I am currently reading (that is, listening) to The Inheritance by Niki Kapsambelis. It is a fascinating account of two true stories. One is about the efforts of medical researchers to understand Alzheimer’s and uncover a way to prevent and/or cure it. The other is about a family that has experienced the disease over several generations. The part I read this morning deals with the family members’ opportunity to be tested for the gene that is the carrier for the disease. Most of the family chose to know. Others did not. What do you think you would do?
This question led to my reflecting on our decision to find out if Kate’s symptoms were just part of normal aging or if she had Alzheimer’s. Too much time has passed for me to recall clearly when we started asking ourselves that question or exactly how each of us felt about it. I do remember that Kate wanted to know. I also recall that I didn’t have the same desire. Knowing how little there is that one can do to change the ultimate outcome of the disease, I believed we could just go on living our lives as fully as possible.
I recall that by the time we initiated the process for her to be tested, we were pretty sure, but not confident, that she had dementia. Kate had been the first to notice the symptoms five or six years before. I began to notice more after she had mentioned her fear that she might have Alzheimer’s. We seem to have reached the decision to find out at the same time.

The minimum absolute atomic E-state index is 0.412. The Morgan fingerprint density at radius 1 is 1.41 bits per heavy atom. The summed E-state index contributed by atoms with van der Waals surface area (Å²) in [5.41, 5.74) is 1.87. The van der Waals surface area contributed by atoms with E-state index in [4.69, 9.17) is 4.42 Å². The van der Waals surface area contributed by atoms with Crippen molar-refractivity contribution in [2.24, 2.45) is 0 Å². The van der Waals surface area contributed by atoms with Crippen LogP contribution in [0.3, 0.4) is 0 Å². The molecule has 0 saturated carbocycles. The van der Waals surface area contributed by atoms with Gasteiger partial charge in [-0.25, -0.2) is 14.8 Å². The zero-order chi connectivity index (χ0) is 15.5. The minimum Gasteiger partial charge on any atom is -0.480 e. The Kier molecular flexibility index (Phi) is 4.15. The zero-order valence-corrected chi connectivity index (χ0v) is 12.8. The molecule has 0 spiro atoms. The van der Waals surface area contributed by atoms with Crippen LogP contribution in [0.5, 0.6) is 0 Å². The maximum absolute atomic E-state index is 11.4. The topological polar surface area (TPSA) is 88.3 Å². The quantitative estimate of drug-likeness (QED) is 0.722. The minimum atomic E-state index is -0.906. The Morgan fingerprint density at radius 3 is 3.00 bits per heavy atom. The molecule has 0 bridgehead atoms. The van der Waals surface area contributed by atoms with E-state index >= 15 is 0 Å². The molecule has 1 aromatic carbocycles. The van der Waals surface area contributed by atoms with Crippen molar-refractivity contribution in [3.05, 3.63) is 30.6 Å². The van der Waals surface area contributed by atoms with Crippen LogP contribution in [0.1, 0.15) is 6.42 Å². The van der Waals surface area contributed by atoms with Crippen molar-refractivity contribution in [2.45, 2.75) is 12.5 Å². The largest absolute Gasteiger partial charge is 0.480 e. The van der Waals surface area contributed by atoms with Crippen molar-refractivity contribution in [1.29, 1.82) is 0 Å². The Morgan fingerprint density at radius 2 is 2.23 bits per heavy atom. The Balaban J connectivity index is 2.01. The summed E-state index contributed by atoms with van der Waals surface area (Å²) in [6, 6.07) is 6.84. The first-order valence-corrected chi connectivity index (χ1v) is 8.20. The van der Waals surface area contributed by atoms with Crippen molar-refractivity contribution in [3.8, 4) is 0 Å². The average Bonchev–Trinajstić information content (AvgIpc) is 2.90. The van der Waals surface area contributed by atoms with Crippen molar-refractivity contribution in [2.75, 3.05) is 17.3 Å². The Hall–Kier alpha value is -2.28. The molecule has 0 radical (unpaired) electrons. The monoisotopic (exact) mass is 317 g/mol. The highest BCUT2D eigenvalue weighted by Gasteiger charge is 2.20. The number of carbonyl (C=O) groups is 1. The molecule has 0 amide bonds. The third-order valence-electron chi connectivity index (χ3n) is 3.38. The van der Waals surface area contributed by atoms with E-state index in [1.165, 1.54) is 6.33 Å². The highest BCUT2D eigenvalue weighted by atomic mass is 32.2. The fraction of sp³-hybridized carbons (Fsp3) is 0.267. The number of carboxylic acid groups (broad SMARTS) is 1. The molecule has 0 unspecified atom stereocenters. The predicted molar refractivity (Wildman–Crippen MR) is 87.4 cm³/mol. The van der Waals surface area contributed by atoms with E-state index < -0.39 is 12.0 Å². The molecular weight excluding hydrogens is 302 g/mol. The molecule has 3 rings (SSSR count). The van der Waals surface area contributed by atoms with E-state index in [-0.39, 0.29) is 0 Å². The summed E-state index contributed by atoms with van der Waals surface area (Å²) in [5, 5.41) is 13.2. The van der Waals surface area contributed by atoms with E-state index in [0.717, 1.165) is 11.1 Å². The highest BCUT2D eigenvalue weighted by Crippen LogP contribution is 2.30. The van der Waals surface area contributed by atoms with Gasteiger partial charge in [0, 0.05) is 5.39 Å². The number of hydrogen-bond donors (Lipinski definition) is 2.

When her doctor gave us the results of her PET scan, Kate said she was relieved to know. I remember that she accepted the diagnosis quite calmly. I can’t say the same for me. Immediately, I felt a deep sense of sadness. I choked up. The doctor handed me a tissue to wipe the tears. You might think that if we were already prepared for the answer the doctor delivered to us, I would have responded more like Kate. In retrospect, I think we both responded in ways that are consistent with our personalities. I remember our daughter’s having a bicycle accident when she was twelve or thirteen. As we were with her in the emergency room, it was Kate who was as steady as a rock. I don’t know that I showed it on the outside, but I was a wreck on the inside.
The impact of the news wasn’t limited to that moment. Kate remained calm, but the news did take its toll on her for a short period of time after that. We talked talked a good bit in the weeks that followed. We talked about the implications and how we should respond. When should we tell our children? Our extended family? Our friends?
It wasn’t long until we began to realize that there really was no impact on our day-to-day lives. We began to feel the way we did before the diagnosis, but, for me, the impact has remained as a central part of my life. I made an abrupt change in the way I responded to her forgetfulness and other symptoms of her illness. Now I understood why she was doing so many of the things she did. I became a more understanding husband.
I tend to be a planner and quickly went into planning mode. As her caregiver, I haven’t stopped yet. The plans are always changing as necessity demands. I believe that getting the diagnosis was the right thing for us. Knowing was the catalyst for our taking advantage of our time together. We thought we were already doing that, but the diagnosis caused us to shift into high gear. That is how we plan to live as long as we are able.